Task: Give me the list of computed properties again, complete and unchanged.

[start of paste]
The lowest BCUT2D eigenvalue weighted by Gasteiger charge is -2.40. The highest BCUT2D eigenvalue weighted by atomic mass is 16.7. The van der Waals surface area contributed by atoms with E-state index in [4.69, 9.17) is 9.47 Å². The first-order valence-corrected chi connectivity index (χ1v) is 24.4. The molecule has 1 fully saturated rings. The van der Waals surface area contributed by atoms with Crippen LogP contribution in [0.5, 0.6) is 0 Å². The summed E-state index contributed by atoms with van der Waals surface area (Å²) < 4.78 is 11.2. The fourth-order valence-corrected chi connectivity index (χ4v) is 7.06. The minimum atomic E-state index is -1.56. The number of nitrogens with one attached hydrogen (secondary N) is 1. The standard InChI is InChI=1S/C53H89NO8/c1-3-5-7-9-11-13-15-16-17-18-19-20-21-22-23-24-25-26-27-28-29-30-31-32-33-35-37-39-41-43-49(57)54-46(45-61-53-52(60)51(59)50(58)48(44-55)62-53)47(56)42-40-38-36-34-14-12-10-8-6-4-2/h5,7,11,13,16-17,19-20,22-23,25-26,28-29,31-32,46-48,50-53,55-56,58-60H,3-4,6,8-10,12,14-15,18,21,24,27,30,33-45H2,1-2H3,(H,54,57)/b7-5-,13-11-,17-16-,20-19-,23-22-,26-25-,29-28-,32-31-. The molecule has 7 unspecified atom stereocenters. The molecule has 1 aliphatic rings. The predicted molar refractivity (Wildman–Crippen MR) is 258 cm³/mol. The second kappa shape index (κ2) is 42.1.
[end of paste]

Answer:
The lowest BCUT2D eigenvalue weighted by Gasteiger charge is -2.40. The highest BCUT2D eigenvalue weighted by atomic mass is 16.7. The van der Waals surface area contributed by atoms with E-state index in [4.69, 9.17) is 9.47 Å². The first-order valence-corrected chi connectivity index (χ1v) is 24.4. The molecule has 1 fully saturated rings. The van der Waals surface area contributed by atoms with Crippen LogP contribution in [0.5, 0.6) is 0 Å². The summed E-state index contributed by atoms with van der Waals surface area (Å²) < 4.78 is 11.2. The fourth-order valence-corrected chi connectivity index (χ4v) is 7.06. The minimum atomic E-state index is -1.56. The number of nitrogens with one attached hydrogen (secondary N) is 1. The standard InChI is InChI=1S/C53H89NO8/c1-3-5-7-9-11-13-15-16-17-18-19-20-21-22-23-24-25-26-27-28-29-30-31-32-33-35-37-39-41-43-49(57)54-46(45-61-53-52(60)51(59)50(58)48(44-55)62-53)47(56)42-40-38-36-34-14-12-10-8-6-4-2/h5,7,11,13,16-17,19-20,22-23,25-26,28-29,31-32,46-48,50-53,55-56,58-60H,3-4,6,8-10,12,14-15,18,21,24,27,30,33-45H2,1-2H3,(H,54,57)/b7-5-,13-11-,17-16-,20-19-,23-22-,26-25-,29-28-,32-31-. The molecule has 7 unspecified atom stereocenters. The molecule has 1 aliphatic rings. The predicted molar refractivity (Wildman–Crippen MR) is 258 cm³/mol. The second kappa shape index (κ2) is 42.1.